Dillard's (NYSE:NYSE:DDS) has certainly had an interesting several years since the financial crisis. After the stock traded for almost nothing as DDS struggled, the company rebounded unlike virtually any other and shares eventually crested $140. But times have been tough for the entire mall department store complex of late and that certainly includes DDS. The company has been posting very weak results for some time now but the stock was resilient. That is, until it wasn't. After Q4 results were posted and shares shot up to $85, I said I was shorting DDS like there was no tomorrow. That has worked out quite well as shares are now under $60 off of the even weaker Q1 report. But now that such a large gain has accrued for shorts, is it time to take the money and run or is there more downside left in DDS?
I'll be using some charts from Simply Wall St. to help me out.
DDS has been suffering from weak sales numbers for some time now and Q1 was no respite. Total merchandise sales and comp sales both decreased 5% as DDS kicked off the fiscal year with a resounding thud. The company's reliance on mall traffic is certainly not helping and its lack of compelling merchandise assortments is doing the rest of the damage. DDS has been struggling with revenue since the stock topped out a year ago and it seems the new fiscal year isn't going to offer up any sort of positive resolution.
The terrible SSS performance predictably crimped gross margins as they fell 140bps in Q1. Anytime a company achieves strongly negative SSS margins are likely to be under pressure and DDS showed that in Q1. The obvious consequence of weak sales numbers is markdowns as DDS worked through some dead inventory in Q1. That pressures profit margins but to its credit, inventory was roughly flat during Q1. Considering the significant decline in SSS, inventory could have been bloated but wasn't. Still, DDS has problems and they don't end with poor revenue growth.
To further the pain, SG&A costs fell on an absolute basis during Q1 due to a variety of factors but as a percentage of sales, moved up 90bps as the decline in SG&A was outpaced by the decline in SSS. That means that out of the three main drivers of profit growth - revenue, margins and SG&A costs - DDS went zero-for-three in Q1. The result is a substantial loss of net income (5.2% of sales this year against 7% of sales in last year's Q1) and with all three metrics moving in the wrong direction, it will take an epic turnaround for DDS to reverse the damage that is being done. I saw this last year which is why I said I was shorting DDS but to be fair, things have deteriorated more rapidly than I even thought.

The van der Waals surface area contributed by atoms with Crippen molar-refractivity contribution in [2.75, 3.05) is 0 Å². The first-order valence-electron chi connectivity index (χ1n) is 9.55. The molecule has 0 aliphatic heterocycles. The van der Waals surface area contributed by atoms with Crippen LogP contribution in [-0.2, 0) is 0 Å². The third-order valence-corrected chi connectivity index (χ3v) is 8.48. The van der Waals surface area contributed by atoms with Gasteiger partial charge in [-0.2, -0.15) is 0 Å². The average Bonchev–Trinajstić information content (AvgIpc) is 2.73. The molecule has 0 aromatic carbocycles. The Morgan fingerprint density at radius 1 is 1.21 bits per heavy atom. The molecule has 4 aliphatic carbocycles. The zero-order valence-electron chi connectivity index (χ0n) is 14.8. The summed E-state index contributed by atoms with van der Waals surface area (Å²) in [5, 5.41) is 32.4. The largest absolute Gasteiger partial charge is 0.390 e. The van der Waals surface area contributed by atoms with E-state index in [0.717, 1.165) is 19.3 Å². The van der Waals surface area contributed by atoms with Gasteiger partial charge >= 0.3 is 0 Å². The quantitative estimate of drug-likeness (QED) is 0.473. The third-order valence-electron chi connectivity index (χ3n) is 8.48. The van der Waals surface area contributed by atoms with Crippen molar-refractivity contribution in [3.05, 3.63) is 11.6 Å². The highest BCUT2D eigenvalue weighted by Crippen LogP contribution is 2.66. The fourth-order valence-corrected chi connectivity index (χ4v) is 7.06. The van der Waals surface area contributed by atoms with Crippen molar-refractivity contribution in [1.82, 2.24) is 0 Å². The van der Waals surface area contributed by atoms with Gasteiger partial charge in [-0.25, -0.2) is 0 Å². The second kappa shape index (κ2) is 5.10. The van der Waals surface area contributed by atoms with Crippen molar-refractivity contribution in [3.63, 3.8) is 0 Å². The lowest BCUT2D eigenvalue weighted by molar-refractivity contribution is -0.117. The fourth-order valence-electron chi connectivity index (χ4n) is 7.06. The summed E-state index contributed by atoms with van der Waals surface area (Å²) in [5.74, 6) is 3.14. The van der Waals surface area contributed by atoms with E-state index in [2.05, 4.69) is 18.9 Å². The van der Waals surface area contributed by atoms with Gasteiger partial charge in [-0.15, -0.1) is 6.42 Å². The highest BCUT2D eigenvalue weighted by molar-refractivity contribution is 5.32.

So we've established that DDS' tough run certainly continued in Q1, but what about going forward? This is what analysts think DDS will do from a total sales basis for the next couple of years.
DDS' projected revenue growth is, in a word, underwhelming. This comes as no surprise of course as the company hasn't produced meaningful revenue growth in years and given the utter lack of any positive catalysts in Q1's report, I'd argue there may be more downside than just what analysts are projecting here. With department store capacity bloated across the industry, players like Macy's and Dillard's along with any number of other apparel retailers will continue to struggle as there is simply too much product chasing too few spending dollars. That's a recipe for disaster and that is why the department store stocks are getting hammered.
We already know that Dillard's is going to have weak sales numbers for the foreseeable future - the only variable is how weak they end up being. And this is going to continue to pressure margins as it did in Q1, leading to an EPS trajectory that looks like this.
This is an unmitigated disaster if you're a DDS long as the company's EPS is plummeting and won't stabilize until next year or later. And once it does, it isn't expected to go anywhere, meaning the days of $7 or $8 in EPS are long gone and while they may return at some distant future date, terrible SSS, overcapacity in the industry and margins that are suffering as a result will keep a lid on EPS. DDS shares have obviously begun to reset to the new reality of its earnings growth trajectory but whether it is done doing so is yet to be seen.
At 9.8 times this year's earnings, DDS is certainly much cheaper than it has been in the recent past. This stock used to trade closer to double that level when it was a high-flyer but those days are dead and gone at this point. Still, I'd argue that for a company that is in freefall like DDS in a terrible sector of retail like mall department stores, DDS could easily get cheaper. EPS is in an epic downtrend with no upside catalysts in sight and the stock is technically a disaster. The beating it took off of the 200DMA a couple of months ago hasn't relented and with a new lower low, it certainly seems the bias is still to the downside.
For a company with so many problems, 9.8 times this year's earnings is still too high and for that reason, I think we'll see DDS under $50 before things get better. I'm pressing my short despite sitting on large gains already because DDS isn't cheap enough yet.
This article was written by
I've been covering financial markets for ten years, using a combination of technical and fundamental analysis to identify potential winners (and losers) early, particularly when it comes to growth stocks.
Disclosure: I am/we are short DDS. I wrote this article myself, and it expresses my own opinions. I am not receiving compensation for it (other than from Seeking Alpha). I have no business relationship with any company whose stock is mentioned in this article.